telco manipulation destroying the valuable and important civil rights
that we all once had.

Fourth, let's examine the "low bandwidth" theory.  In many places on
the earth, 3G and 4G and 5G mobile bandwidth exceeds the readily
available bandwidth from wired Internet providers.  DSL lines only
reach tens of thousands of feet from a central office, relegating
rural home users to dialup modems or satellite or other wireless
feeds.  Yet mobile cellular networks in rural areas often cover large
geographical areas that hold few subscribers.  This means that each
subscriber gets a correspondingly large share of the total available
bandwidth of the cell site, often making mobile cellular the highest
available end user bandwith network.

Fifth, even where wired networks offer higher bandwidth than mobile,
the absolute bandwidth offered on mobile networks today vastly exceeds
the bandwidth that was available just a short time ago.  The original
ARPAnet's backbones were 56 kilobit/sec leased lines, as were the
original high speed ISDN Internet connections offered in the 1990s.
When the NSFnet took over from the ARPAnet, it ran on big 1500 kilobit
(1.5 Megabit, T1) backbones.  Almost every server in the mid-1990s had
no better connection to the Internet.  The NSFnet was later upgraded
to a T3 (45 megabits) backbone, roughly the downstream speed of
today's consumer cable modem -- but that was enough for the entire
North American continent.  Most initial Internet users were on 14.4
kilobit dialup modems, eventually rising to 56 kilobit dialup.  When
the telco monopolies were forced to allow entrepreneurs to change the
signalling on the last-mile wire to your telco central office, ADSL
lines that ran a whole megabit or more (in one direction) became
cheaply available to consumers and ordinary businesses.  So getting
back to the "mobile" theory, if your server is perfectly happy on a
1.5 megabit connection, why should you should get your access
censored, your encryption blocked, and your application choices
limited, depending whether your connection is a T1 line or a "mobile"

Sixth, after natural or man-made disasters, wired connectivity is
often destroyed, flakey or unavailable.  Mobile networks are much
quicker to repair after a flood, war, or earthquake, and may not go
down at all.  For the resilience of our infrastructure, which includes
Internet services and not just backbone connectivity, end users should
be able to switch both their "clients" and their "servers" onto
whatever networks are functioning, at any time.  A company that runs
its own mail server should not have mail delivery fail, or refuse
encryption, because it was wise enough to provision itself with backup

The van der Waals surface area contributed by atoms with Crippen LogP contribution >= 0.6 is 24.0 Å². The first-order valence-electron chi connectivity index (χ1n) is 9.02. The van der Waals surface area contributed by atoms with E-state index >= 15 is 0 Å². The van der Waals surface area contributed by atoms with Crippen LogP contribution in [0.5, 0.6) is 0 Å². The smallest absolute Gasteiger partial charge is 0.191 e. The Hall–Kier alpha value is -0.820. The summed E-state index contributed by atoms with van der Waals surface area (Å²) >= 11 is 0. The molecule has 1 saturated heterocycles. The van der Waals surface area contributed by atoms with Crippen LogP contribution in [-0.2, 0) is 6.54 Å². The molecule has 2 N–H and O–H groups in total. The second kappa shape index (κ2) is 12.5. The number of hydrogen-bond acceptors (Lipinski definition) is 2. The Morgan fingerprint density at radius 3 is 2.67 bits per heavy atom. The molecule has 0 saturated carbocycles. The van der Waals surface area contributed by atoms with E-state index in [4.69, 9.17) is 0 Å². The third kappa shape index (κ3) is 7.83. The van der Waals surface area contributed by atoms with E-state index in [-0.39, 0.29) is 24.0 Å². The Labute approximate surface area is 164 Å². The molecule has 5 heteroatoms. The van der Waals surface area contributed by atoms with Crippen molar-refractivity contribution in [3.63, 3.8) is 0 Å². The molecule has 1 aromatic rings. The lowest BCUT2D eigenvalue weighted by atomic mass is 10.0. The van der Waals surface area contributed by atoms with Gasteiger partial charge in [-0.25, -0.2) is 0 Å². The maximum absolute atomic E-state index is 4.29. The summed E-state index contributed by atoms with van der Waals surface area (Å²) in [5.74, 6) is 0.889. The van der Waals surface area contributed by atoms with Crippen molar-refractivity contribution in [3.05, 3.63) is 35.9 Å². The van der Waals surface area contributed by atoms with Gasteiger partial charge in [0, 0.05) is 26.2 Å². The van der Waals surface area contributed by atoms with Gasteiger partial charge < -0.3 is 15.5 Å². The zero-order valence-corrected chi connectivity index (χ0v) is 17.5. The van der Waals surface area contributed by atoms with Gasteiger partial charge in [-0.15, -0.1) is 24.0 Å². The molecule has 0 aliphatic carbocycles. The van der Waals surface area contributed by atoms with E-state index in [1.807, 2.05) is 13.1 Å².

connectivity via a mobile network.  If after a tornado you put your
web server on port 80 on a mobile network while running the server on
battery backup, the cellphone company should not censor it.  In disasters
the network has to be flexible, not rigid and coercive.

All these theories about why it's OK to censor Internet access, block
certain services based on the whim of the ISP, and prevent end users
from encrypting their traffic, come at their root from the monopoly
nature of the underlying access media.  In the heyday of the Internet,
before these monopolies learned how to manipulate the regulators to
prevent it, the monopolies were prohibited by law from telling you
what phone numbers you could call, what ISP you could dial into, what
protocols you could run over that modem, or who in the rest of the
world you could communicate with.  The telco couldn't stop you from
calling the Internet -- much as they dearly would have loved to --
because they were a common carrier.  And if your ISP developed crazy
ideas about censorship, you could just dial into another ISP who had
policies that suited you -- or start your own ISP and attract
customers who like having full rights and freedoms.  I did exactly
that in the 1990s, when the available ISPs told me that I as a
"consumer" couldn't split down and share my net connection with
anybody else.

The heart of today's "network neutrality" issue is that by falsely
conflating the underlying broadband access media with "the Internet",
and then deciding to leave both free of regulation, the regulators
have abandoned that prohibition on discrimination.  The FCC now allows
the regulated monopolists to decide who you can talk to and what you
can say to them.  The fix is not to regulate the Internet.  The fix is
to regulate the underlying broadband access media -- the phone wiring,
cable wiring, fibers to your house or neighborhood, and wireless
infrastructure -- while preventing the infrastructure companies from
forcing you to choose a particular "Internet" provider over that
access medium.  Thus over your cable modem you could buy Internet
access from any of a dozen providers; over your cellular phone you
could buy Internet access from the same dozen.  The signals would be
carried over a different medium, but neither the cable company nor the
cellphone company could dictate which ISP you must use or on what
terms you must access the Internet.

We see this problem again and again in different corners of different
issues, including this "anti-spammers versus consumer privacy" issue,
but it's really the same issue.  The access providers don't want to be
common carriers who are obliged to carry all traffic for everyone --
because there's more money in getting a government granted monopoly
and then being able to selectively sell access to that region,
piecemeal, to the highest bidders.  Like Comcast deciding that it
won't take Netflix's traffic unless Netflix pays extra.  Like T-Mobile
deciding that you can't access http://mpp.org from your phone (try it)
because it publishes about the politics of drugs, and "drugs are bad".
And like spam-weary ISPs deciding that you can't encrypt your email
transmissions because it would make their particular choice of
ineffective antispam measures even more ineffective.

	John Gilmore